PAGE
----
W Karaoke Lounge to Bring Asian-Style Karaoke to the Loop

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A new-high karaoke parlor will open at 6655 Delmar Boulevard. - PHOTO BY SARAH FENSKE
  • PHOTO BY SARAH FENSKE
  • A new-high karaoke parlor will open at 6655 Delmar Boulevard.
Nearly one year after Social House II closed its doors in the Delmar Loop following a toxic — and costly — legal battle, University City has given its approval to a new tenant aiming to open in the spot: W Karaoke Lounge.

The new concept, from local entrepreneur Ivan Wei, will be modeled on the karaoke spots that have taken China, South Korea and Japan by storm — and are increasingly a high-octane nightlife option in cities like New York and Los Angeles as well. Wei plans to offer eleven private rooms with state-of-the-art karaoke machines, as well as a larger room and bar area for those unafraid to take a bigger stage.



"All the decor in there will be very fancy looking," Wei promises. "You'll feel like you're going to Las Vegas."

The 4,000-square foot space at 6655 Delmar Boulevard will be getting a gut rehab, Wei says. Before it was briefly home to the Social House II (a four-month stint that was earned more press coverage than most bars can dream of), the standalone building was home for six years to a more traditional sports bar, Market Pub House.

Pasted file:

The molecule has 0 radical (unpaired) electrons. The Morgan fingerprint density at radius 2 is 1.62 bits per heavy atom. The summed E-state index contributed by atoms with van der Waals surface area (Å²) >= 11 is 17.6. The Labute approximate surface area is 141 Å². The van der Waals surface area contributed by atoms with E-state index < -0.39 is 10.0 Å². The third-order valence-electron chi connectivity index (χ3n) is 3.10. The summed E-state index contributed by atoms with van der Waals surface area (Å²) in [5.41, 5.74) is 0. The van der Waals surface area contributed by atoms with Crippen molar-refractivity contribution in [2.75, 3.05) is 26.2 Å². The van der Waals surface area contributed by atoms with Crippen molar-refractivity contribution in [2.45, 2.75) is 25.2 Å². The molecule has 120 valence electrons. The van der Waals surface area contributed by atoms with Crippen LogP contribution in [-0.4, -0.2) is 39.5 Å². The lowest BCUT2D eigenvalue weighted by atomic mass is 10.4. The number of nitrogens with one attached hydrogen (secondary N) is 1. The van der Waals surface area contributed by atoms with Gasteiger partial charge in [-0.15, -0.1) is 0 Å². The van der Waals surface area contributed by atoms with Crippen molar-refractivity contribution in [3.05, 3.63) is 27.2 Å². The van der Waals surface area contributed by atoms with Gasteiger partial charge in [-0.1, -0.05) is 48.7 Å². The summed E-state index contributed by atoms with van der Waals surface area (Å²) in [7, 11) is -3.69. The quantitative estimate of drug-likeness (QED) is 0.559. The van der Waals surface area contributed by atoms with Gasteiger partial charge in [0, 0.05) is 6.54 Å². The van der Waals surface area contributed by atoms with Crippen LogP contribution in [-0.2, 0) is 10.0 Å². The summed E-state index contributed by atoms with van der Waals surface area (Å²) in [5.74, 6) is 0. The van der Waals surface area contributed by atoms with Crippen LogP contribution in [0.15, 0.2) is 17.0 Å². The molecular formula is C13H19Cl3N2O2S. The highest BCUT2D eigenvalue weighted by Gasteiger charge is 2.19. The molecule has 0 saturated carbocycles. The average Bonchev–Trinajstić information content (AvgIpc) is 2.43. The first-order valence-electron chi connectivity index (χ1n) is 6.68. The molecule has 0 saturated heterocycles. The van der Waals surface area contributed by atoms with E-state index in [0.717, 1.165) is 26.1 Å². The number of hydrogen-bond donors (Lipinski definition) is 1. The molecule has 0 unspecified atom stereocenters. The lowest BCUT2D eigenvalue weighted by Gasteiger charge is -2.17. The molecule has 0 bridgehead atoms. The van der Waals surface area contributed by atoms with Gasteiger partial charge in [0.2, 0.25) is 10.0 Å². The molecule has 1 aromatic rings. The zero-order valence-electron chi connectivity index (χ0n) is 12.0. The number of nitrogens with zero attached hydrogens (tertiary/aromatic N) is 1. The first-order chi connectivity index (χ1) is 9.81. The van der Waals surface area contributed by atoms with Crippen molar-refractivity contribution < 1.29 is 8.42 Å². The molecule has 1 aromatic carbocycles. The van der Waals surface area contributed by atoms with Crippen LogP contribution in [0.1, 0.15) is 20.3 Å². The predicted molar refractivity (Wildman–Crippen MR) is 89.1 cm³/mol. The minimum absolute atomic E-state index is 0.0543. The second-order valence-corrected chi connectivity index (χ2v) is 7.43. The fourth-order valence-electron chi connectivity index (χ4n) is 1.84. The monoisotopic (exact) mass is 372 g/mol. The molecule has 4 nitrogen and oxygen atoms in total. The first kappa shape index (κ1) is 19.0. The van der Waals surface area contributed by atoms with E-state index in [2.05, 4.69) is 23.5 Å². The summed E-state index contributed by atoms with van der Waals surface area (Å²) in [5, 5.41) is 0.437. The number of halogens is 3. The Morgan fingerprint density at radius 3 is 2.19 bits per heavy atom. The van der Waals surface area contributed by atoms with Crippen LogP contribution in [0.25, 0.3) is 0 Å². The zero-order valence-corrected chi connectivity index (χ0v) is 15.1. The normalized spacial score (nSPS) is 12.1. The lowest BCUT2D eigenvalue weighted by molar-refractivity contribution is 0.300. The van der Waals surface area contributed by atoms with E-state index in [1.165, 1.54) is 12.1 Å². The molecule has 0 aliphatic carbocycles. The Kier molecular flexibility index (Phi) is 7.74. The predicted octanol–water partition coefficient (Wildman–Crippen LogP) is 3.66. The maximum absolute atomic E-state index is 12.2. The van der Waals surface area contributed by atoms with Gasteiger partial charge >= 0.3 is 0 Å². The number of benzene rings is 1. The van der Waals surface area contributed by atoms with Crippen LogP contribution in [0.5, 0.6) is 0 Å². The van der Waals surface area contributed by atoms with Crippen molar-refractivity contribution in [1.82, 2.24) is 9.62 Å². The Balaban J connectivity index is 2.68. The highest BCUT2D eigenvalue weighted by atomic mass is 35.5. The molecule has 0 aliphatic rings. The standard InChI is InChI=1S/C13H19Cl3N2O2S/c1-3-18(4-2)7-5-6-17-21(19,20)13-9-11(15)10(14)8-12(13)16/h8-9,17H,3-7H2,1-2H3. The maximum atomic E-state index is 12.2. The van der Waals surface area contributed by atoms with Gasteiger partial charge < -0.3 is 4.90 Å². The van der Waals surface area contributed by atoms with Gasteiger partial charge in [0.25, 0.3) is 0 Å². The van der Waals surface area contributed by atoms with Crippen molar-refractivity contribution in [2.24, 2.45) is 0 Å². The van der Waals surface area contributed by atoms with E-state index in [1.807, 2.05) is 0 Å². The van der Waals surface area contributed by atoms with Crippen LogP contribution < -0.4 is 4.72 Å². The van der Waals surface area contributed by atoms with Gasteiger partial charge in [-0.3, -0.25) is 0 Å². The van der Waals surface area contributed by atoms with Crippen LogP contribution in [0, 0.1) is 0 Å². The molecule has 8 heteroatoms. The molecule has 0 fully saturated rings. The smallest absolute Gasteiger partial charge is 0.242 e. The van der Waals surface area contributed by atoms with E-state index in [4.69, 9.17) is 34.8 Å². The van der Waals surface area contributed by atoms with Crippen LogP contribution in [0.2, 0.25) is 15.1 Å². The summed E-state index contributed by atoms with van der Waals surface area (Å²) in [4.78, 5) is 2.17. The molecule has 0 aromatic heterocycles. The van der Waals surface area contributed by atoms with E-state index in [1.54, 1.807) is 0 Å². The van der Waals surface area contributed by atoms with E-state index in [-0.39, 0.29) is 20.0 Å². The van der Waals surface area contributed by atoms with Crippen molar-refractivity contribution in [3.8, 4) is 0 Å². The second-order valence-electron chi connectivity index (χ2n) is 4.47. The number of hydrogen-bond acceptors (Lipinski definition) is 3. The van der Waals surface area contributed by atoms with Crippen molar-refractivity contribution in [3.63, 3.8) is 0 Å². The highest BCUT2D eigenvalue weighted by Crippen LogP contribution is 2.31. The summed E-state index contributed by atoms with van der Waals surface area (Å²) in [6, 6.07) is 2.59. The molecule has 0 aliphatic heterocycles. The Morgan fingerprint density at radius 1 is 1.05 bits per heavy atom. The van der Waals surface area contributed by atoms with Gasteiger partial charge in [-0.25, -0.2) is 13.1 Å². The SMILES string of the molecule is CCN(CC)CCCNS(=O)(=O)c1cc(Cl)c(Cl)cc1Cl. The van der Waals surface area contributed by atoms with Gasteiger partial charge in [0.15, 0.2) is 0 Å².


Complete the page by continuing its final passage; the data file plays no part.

Wei says he already has a demolition permit from the city and will be working with designers both in New York and St. Louis to renovate the interior. (He also got approval for a conditional use permit for the concept at University City's May 8 council meeting, suggesting that none of City Hall's resistance to the body-painted servers at Social House II will carry over to this bar and lounge.) Planned enhancements include a $300,000 karaoke system.

Wei says he's been thinking about opening such a spot for nearly eight years, since his days as a college student. While several other spots in town offer Korean karaoke or Chinese karaoke, he believes they're more old-school than what today's globe-trotting students are seeking.

"I thought, 'Maybe I want to do this.' But it wasn't the right time," he says. "When I was in college, the Asian population here was still not that huge. But now it feels like more and more Asian people are moving here — and many American customers don't want to sing karaoke in public either. They just want to spend time with their family and friends." He believes W Karaoke Lounge can ably serve both sets of customers.

Wei says he hopes to be open by October. He plans to keep hours until 2 a.m. Fridays and Saturdays and until midnight on weeknights. The space will open daily at 2 p.m. and offer a limited menu of both American and pan-Asian food.

We welcome tips and feedback. Email the author at sarah.fenske@riverfronttimes.com

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